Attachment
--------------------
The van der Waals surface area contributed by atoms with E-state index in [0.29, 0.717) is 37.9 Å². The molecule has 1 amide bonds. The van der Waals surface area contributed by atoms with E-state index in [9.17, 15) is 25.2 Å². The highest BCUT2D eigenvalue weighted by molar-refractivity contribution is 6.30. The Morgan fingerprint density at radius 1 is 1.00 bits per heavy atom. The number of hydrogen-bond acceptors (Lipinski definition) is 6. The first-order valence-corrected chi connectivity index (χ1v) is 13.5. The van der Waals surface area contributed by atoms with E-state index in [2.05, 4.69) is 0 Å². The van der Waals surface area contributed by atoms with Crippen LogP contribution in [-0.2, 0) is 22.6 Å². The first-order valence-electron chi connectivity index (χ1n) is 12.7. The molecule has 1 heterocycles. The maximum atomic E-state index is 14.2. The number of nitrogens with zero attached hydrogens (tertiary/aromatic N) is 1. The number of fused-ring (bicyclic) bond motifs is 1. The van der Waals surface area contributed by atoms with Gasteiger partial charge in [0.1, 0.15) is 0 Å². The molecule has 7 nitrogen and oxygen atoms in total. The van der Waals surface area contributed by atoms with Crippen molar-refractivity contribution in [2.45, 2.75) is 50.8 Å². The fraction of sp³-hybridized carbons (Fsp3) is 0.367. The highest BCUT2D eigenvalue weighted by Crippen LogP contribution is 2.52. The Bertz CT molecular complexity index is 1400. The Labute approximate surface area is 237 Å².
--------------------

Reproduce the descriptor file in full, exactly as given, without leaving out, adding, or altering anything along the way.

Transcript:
The van der Waals surface area contributed by atoms with E-state index in [0.29, 0.717) is 37.9 Å². The molecule has 1 amide bonds. The van der Waals surface area contributed by atoms with E-state index in [9.17, 15) is 25.2 Å². The highest BCUT2D eigenvalue weighted by molar-refractivity contribution is 6.30. The Morgan fingerprint density at radius 1 is 1.00 bits per heavy atom. The number of hydrogen-bond acceptors (Lipinski definition) is 6. The first-order valence-corrected chi connectivity index (χ1v) is 13.5. The van der Waals surface area contributed by atoms with E-state index in [2.05, 4.69) is 0 Å². The van der Waals surface area contributed by atoms with Crippen LogP contribution in [-0.2, 0) is 22.6 Å². The first-order valence-electron chi connectivity index (χ1n) is 12.7. The molecule has 1 heterocycles. The maximum atomic E-state index is 14.2. The number of nitrogens with zero attached hydrogens (tertiary/aromatic N) is 1. The number of fused-ring (bicyclic) bond motifs is 1. The van der Waals surface area contributed by atoms with Gasteiger partial charge in [0.1, 0.15) is 0 Å². The molecule has 7 nitrogen and oxygen atoms in total. The van der Waals surface area contributed by atoms with Crippen molar-refractivity contribution in [2.45, 2.75) is 50.8 Å². The fraction of sp³-hybridized carbons (Fsp3) is 0.367. The highest BCUT2D eigenvalue weighted by Crippen LogP contribution is 2.52. The Bertz CT molecular complexity index is 1400. The Labute approximate surface area is 237 Å².